High Doses of Selenium May Protect Against Ovarian Cancer
A new study, published in Redux Biology, finds that high doses of selenium have anti-cancer properties.
Since the micronutrient can be toxic at high levels, an international research team from Swansea University and Université Grenoble Alpes, worked with selenium nanoparticles. They found them to be highly effective at killing ovarian cancer cell models grown in 3D to replicate the native tumor environment.
The researchers also identified a new biological mechanism that explains how selenium causes this anti-cancer effect. Specifically, selenium alters the activity of enzymes called histone methyltransferases, which regulate epigenetic processes that alter how genes function. Unlike genetic mutations, epigenetic changes are reversible but can change how the body reads a DNA sequence.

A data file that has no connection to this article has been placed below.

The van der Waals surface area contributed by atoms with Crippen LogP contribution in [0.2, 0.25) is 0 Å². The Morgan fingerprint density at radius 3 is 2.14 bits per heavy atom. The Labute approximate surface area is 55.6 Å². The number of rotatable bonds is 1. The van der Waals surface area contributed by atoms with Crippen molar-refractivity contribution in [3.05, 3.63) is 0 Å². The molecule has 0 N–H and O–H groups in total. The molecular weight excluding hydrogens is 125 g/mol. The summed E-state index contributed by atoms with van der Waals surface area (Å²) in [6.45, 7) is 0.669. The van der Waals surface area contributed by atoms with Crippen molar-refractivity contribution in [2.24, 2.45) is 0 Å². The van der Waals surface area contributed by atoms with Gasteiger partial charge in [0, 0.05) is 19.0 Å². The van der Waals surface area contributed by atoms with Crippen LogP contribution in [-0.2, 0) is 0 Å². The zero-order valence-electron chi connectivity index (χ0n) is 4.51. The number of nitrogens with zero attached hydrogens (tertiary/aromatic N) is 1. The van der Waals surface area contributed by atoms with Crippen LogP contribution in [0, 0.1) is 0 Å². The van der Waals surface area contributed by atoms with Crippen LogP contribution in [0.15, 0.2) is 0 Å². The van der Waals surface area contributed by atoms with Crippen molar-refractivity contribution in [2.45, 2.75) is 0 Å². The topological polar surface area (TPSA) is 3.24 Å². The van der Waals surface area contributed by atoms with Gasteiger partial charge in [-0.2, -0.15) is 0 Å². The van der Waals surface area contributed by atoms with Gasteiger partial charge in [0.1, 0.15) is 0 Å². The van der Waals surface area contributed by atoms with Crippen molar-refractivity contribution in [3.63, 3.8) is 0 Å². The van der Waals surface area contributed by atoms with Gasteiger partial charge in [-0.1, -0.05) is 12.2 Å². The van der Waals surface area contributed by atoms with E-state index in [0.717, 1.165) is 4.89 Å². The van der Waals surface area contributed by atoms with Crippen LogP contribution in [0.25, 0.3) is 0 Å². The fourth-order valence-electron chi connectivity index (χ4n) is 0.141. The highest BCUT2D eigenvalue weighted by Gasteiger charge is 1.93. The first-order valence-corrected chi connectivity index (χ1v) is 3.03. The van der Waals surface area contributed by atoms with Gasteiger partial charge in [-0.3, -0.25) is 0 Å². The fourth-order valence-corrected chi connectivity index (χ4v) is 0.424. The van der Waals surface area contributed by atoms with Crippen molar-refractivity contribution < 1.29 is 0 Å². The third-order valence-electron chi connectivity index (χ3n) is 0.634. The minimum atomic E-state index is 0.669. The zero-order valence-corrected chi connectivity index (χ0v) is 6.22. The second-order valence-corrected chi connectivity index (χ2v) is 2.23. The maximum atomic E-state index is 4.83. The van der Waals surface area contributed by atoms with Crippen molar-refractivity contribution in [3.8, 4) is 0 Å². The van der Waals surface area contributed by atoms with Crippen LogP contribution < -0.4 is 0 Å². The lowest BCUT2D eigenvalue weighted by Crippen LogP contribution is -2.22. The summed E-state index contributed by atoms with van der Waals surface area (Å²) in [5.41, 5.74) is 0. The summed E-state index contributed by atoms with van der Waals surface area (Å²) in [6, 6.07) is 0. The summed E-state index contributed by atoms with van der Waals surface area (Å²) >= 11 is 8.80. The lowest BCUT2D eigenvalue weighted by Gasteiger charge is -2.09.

Steve Conlan, PhD, who leads the Reproductive Biology and Gynecological Oncology group at Swansea University Medical School, called the study a tremendous scientific research effort. He added that the discovery demonstrated the importance of international and interdisciplinary partnerships in scientific discovery.
The team hopes that their findings will lead to new insights into the action of selenium nanoparticles and says it is now important to further investigate the action of selenium as a cancer therapy, considering both its classic antioxidant and novel histone methylation effects.